What is it?
Osteoarthritis (OA) is a degenerative joint disease where the cartilage of a joint is worn away. Normally cartilage cushions a joint so when it has been worn away there is inflammation, pain and ongoing damage. OA can have no underlying cause and is put down to normal ‘wear and tear’ or it can be caused by an injured or abnormal joint. 

Note that OA is different to rheumatoid arthritis, an immune related disease seen in humans. 

Does my cat have arthritis?
Cats are very good at hiding pain so it doesn’t get easily picked up. Recent studies have shown that up to 90% of cats over 12 years old have some form of arthritis that can be seen in x-rays. 

Unlike dogs, cats generally won’t limp or show that they are in pain. Instead they limit how much they do to reduce their discomfort. 

Main signs in cats are:

  • Reduced mobility
  • Reluctance or refusal to jump up or down.
  • Only jumping onto lower surfaces.
  • Using alternative ways to get up i.e going from a chair to a desk rather than straight onto the desk.
  • Difficulty using stairs.
  • Difficulty going through the cat flap.
  • Difficulty using the litter box.
  • Stiffness after sleeping.

Reduced Activity

  • Spending more time inside.
  • Spending more time sleeping/resting.
  • Not hunting.
  • Less interested in playing with people or other animals.

Altered Grooming

  • Not spending as much time grooming so may have a scruffy or matted coat.
  • Overgrown claws from reduced activity.
  • Maybe over grooming sore joints.

Change in Temperament

  • More grumpy when being stroked
  • More grumpy with other animals
  • Spending more time alone

Any of the above signs in combination with an exam by your vet can determine whether your cat has arthritis.

Are we sure?
Xrays can be used to confirm diagnosis (though sometimes it’s hard to see) but usually suspicions are confirmed with a treatment trial. Pain relief is given for a period of time, if your cat is better with it but the gets worse again once it’s finished, it is highly likely they have arthritis. 

How do we treat it?
Unfortunately arthritis cannot be cured however we can effectively manage the pain associated with it. This is done through a combination of medication, environmental changes and diet.

Medication
There are a few options for medicating your arthritic cat. The main focus being pain relief. 

Our first choice is a non-steroidal anti-inflammatory drug, this controls the pain and inflammation caused by arthritis. Recent studies have shown that being on a non-steroidal anti-inflammatory drug long term is safe when used properly. Your vet will discuss the best options for your cat with you.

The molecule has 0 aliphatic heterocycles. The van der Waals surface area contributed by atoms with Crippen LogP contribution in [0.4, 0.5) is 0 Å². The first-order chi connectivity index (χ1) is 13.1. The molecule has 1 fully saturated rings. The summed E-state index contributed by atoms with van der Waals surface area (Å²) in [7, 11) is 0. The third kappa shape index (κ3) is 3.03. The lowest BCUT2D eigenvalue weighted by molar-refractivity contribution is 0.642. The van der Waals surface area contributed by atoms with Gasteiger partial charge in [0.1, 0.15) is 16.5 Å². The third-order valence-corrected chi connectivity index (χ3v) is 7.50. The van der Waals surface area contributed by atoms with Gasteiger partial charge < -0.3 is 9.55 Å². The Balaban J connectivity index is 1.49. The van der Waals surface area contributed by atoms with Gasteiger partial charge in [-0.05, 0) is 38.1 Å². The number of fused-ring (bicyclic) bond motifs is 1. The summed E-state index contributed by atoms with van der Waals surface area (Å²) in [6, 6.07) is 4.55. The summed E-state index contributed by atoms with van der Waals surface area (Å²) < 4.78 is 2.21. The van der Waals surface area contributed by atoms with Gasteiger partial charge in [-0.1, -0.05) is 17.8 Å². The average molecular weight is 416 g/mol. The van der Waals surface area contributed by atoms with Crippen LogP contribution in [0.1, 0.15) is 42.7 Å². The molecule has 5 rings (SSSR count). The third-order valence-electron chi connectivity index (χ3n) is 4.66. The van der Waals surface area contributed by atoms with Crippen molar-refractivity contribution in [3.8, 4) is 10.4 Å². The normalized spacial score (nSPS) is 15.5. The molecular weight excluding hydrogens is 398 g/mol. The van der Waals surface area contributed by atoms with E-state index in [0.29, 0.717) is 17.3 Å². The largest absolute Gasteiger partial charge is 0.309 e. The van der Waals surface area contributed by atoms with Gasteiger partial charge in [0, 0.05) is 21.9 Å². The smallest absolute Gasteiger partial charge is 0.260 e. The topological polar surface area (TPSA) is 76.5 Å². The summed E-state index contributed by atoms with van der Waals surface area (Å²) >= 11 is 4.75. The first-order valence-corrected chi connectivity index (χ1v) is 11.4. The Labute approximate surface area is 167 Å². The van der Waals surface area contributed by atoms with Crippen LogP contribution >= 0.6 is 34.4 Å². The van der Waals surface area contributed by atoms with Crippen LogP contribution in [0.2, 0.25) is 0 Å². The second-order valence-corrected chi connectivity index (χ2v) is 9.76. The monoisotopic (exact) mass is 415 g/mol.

Environmental Changes
Having a comfortable environment can significantly improve the quality of life for a cat with arthritis.

Things to consider include:

  • Having a soft, comfortable bed available. Ideally in an accessible, quiet, draft free location. Sleeping on hard surfaces can make sore joints more uncomfortable. 
  • Providing aids to help your cat get up to any favourite sites i.e windowsills, bed, cat flap. Consider giving them steps or a ramp.
  • Make sure the cat flap is very easy to open or tie it open so they don’t have to push against it. 
  • Always have a litter try inside that it’s easily accessible. It should have a low side to make getting in and out easy.
  • Make sure food and water are easily accessible. Either on the floor or have an aid to help your cat reach it.
  • Make sure your cat doesn’t have to climb up or down stairs to get to food, water or the litter box. 
  • Spend some time grooming and cleaning an arthritic cat, it can be difficult for them. 
  • Keep on eye on their claws and trim any overgrowth.

 

Diet and Supplements
Being overweight can make arthritis worse for your cat, keeping them at a healthy weight is an essential part of managing the pain. If they are overweight they will benefit from controlled weight loss, this will be discussed by your vet and there is specific cat food designed to help weight loss. 

There are also specially formulated joint diets available for cats. These foods are formulated with combinations of fatty acids, chondroitin and glucosamine to help improve joint health. Changing to a special diet is an easy way to help support your cat’s joints however we recommend that this is used alongside other treatments. 

There are numerous dietary supplements available. These usually have essential fatty acids to reduce inflammation and/or glycosaminoglycans (such as glucosamine and chondroiton) to improve cartilage quality. Products can vary a lot and the effects are usually mild so we recommend that they are only used alongside other recommended treatments. 

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